This is hardly unique to Singapore. The old management adage is if you can measure it, you can manage it. Measuring has its limits, to be sure. It is rather soulless, and can become a substitute for thoughtful, reasoned judgment; but at a moment in Singapore's history it served the university system well. I have no doubt that "playing the numbers game" is one of the reasons the NUS rose meteorically from a mere teaching college to 21st position in the world league tables. If you can measure it, you can improve it, at least up to a point.
A surprise for me was the powerful fascination with the West and Western learning that one encounters in the corridors and conference halls. For all the talk of Asian values and practices as well as the rise of Asia, Singaporeans measure pretty much everything intellectual in relation to the West and are far more knowledgeable about American and European than Chinese, Indian, or even neighbouring South-east Asian scholarship.
Part of the fascination with the West is, I believe, a post-colonial ambivalence and hybridity - rejection but also admiration of the imperium. Part of it, though, is Singapore's insistence on benchmarking against the gold standard. And Singapore not surprisingly has chosen the West, and the United States in particular, as its gold standard. This, too, is hardly unique to Singapore, but what is unique is the (largely) clear-eyed and self-conscious way in which the West has been constituted as the gold standard.
This brings me to another striking feature of the Singapore higher-education landscape, namely, its cosmopolitanism and easy traffic with foreigners. The word "university" has within it the Latin root, universitas ("a whole"), and surely a university campus must attract talent from all over the world if it has any pretense to global recognition. For Singapore, bringing in and retaining foreign talent is more or less inescapable. A cosmopolitan environment is therefore vital.
What is striking, though, is the comfortable integration of so many foreigners. The number of foreigners in Singapore's universities is not inconsiderable, yet there is little resentment at their presence, even when they hold positions of authority. As a foreigner you have to adapt to Singapore's rules, ambitions and work culture; but you are heard respectfully, there is "give" in the system, and allowances are made. By allowances I don't mean formal exceptions, but rather a social-psychological adjustment that Singaporeans fairly routinely make to allow for the confusion or awkwardness of foreigners.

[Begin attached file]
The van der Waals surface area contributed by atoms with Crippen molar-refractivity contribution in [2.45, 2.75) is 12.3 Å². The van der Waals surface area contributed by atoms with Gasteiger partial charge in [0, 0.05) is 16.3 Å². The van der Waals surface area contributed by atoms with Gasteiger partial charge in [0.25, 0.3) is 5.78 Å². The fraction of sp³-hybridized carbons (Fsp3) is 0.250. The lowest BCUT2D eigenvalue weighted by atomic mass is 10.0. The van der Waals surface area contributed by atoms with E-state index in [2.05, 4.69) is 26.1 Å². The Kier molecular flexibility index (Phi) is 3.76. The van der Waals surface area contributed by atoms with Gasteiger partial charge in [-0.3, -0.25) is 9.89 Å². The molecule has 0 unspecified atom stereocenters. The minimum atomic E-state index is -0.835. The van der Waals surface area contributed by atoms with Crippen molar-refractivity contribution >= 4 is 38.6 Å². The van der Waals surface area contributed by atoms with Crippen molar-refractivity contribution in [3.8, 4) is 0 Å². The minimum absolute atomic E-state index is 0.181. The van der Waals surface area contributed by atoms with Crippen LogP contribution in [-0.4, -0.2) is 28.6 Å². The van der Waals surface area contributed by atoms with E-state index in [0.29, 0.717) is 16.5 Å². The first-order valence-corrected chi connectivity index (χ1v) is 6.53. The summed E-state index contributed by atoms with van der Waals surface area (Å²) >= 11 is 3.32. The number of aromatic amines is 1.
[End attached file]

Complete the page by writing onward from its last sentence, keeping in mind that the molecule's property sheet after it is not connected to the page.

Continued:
As a foreign academic in Singapore, I have built my personal and professional life in a global city. Singapore provides wonderful amenities, world-class hospitals and schools, all the goods and services I could reasonably want, and communication in the English language. Most importantly, it offers an array of international cultural products and resources - cinema, classical music, theatre, the plastic arts, museums and galleries, fashion and sports, modern architecture, and congenial public spaces.
Foreign academics like me, and their families, want a rewarding material life but also a vibran cultural life, leisure opportunities but also aesthetic opportunities, and intellectual stimulation but also stimulation of the spirit. Singapore has understood that as a global city it must deliver a full and engaging urban life connected to the currents and flows beyond its shores - for its own citizens as well as for the foreigners in its midst. To be a foreign academic in Singapore is to live a satisfying life in this respect too, for Singaporeans have made sure that we can have our cake and our culture too.
The writer is Vice-Dean (Research), Lee Kuan Yew School of Public Policy.